Organisation Name
US Chamber of Commerce
InfluenceMap Query
Renewable Energy Legislation
Data Source
Legislative Consultations
 
 

Score for this Data / Query Cell

-2.0

InfluenceMap has researched and collated the following pieces of evidence associated with the data source and query indicated above. Extraordinary information is indicated by a coloured flag in the upper right corner. Evidence items in order of data inputted with exceptional items first.

 

Opposing renewable energy legislation

InfluenceMap Comment:

Have stated they do not support specific renewable energy targets proposed by the EPA, and are clearly advocating against their introduction (Evidence from joint statement submitted during the EPA's consultation on 'Carbon Pollution Emission Guidelines for Existing Stationary Sources: Electric Utility Generating Units, December 2014, p 203)

Extract from Source:

Renewable energy has great promise in Montana and neighboring states, but the ability to construct new wind energy parks is limited by the constraints of the transmission system to send the energy to more populous areas where demand is concentrated, and by the ability of the rest of the generating fleet and the grid to reliably integrate weather-dependent renewable energy which may or may not be generated as needed. These are not intractable problems, but it is clear that the EPA rule has not thoroughly considered them—certainly not on the state-to-state basis that is necessary for the BSER to be adequately demonstrated. As a preliminary matter, the EPA rule is vague and even self-contradicting on the question of which state should get credit for renewables. Should it be the state where the renewable generator is located, or another state where consumers of the energy might reside?

Created: 03/06/2015 Last edited: 02/01/2018

 

Opposing renewable energy legislation

InfluenceMap Comment:

Opposing specific clean energy policy associated with clean power plan (US Chamber, multi-association letter to the EPA on Clean Energy Incentive Program, November 2016)

Extract from Source:

As EPA is aware, the Supreme Court has fully stayed the implementation of the Clean Power Plan. To the extent the courts ultimately uphold the legality of any aspect of the Clean Power Plan, the Associations have a strong interest in any proposals to implement the Clean Power Plan, including the proposed CEIP .[...] EPA continues to arbitrarily pick winners and losers among certain renewable energy and energy efficiency programs and ignores technologies and fuels that effectively reduce GHG emissions and are similarly situated to realize EPA’s regulatory goals. The Associations accordingly have several concerns with the proposed CEIP. First, EPA lacks the authority to proceed to promulgate the CEIP at this time in light of the Supreme Court’s stay of the Clean Power Plan, and EPA should cease any further work on the CEIP unless and until a potential scenario arises where the litigation process is complete and the stay is lifted. [...] Second, to the extent EPA moves forward with the CEIP, it must provide additional flexibility to allow market forces and state policies to determine the types of energy technologies that are used to comply with the Clean Power Plan’s GHG emission reduction goals. Third, EPA must refrain from imposing unduly restrictive criteria to exclude energy technologies that have the potential to reduce GHG emissions in accordance with EPA’s goals under the Clean Power Plan.[...] EPA must create a level playing field by making the CEIP available to all technologies and energy sources that can reduce net GHG emissions from the electricity sector, including, but not limited to, other forms of renewable energy identified in the Clean Power Plan, energy efficiency measures, and other forms of electricity generation that can help achieve compliance with state emission reduction goals, such as natural gas, nuclear, CHP, biomass, and waste heat power.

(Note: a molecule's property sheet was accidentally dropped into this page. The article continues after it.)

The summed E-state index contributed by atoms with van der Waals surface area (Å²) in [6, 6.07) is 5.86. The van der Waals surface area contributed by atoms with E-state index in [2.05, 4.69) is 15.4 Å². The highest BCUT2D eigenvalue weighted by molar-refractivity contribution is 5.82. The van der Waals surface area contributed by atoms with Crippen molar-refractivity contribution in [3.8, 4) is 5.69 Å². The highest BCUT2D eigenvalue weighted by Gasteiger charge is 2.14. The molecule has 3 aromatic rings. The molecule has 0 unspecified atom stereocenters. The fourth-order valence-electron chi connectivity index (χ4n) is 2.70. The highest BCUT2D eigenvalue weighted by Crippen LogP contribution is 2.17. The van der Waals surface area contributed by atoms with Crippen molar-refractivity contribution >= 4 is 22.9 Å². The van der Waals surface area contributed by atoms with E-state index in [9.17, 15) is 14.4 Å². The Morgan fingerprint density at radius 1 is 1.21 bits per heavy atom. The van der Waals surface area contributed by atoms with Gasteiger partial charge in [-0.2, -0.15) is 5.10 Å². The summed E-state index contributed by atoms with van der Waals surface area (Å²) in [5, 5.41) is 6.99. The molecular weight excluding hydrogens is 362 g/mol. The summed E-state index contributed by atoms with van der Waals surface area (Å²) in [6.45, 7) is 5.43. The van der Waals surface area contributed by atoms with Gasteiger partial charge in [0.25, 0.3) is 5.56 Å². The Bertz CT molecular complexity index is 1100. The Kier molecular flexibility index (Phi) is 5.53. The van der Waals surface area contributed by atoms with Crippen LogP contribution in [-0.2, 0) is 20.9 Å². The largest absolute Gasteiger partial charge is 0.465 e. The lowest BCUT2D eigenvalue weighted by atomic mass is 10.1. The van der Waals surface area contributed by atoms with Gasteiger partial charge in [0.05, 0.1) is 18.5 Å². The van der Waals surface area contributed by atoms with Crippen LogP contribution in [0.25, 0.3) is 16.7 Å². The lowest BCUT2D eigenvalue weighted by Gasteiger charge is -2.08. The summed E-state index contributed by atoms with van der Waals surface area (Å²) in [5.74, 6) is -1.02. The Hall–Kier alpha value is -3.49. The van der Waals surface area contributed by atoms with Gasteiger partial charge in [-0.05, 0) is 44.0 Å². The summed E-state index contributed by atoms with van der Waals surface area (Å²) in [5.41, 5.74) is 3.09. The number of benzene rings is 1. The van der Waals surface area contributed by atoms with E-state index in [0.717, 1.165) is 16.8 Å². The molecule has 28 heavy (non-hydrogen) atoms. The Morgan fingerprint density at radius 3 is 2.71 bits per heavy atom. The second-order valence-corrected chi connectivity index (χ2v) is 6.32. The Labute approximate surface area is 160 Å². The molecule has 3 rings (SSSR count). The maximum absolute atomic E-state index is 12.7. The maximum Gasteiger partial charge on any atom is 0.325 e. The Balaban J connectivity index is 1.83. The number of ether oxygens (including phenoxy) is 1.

Created: 29/11/2016 Last edited: 04/01/2017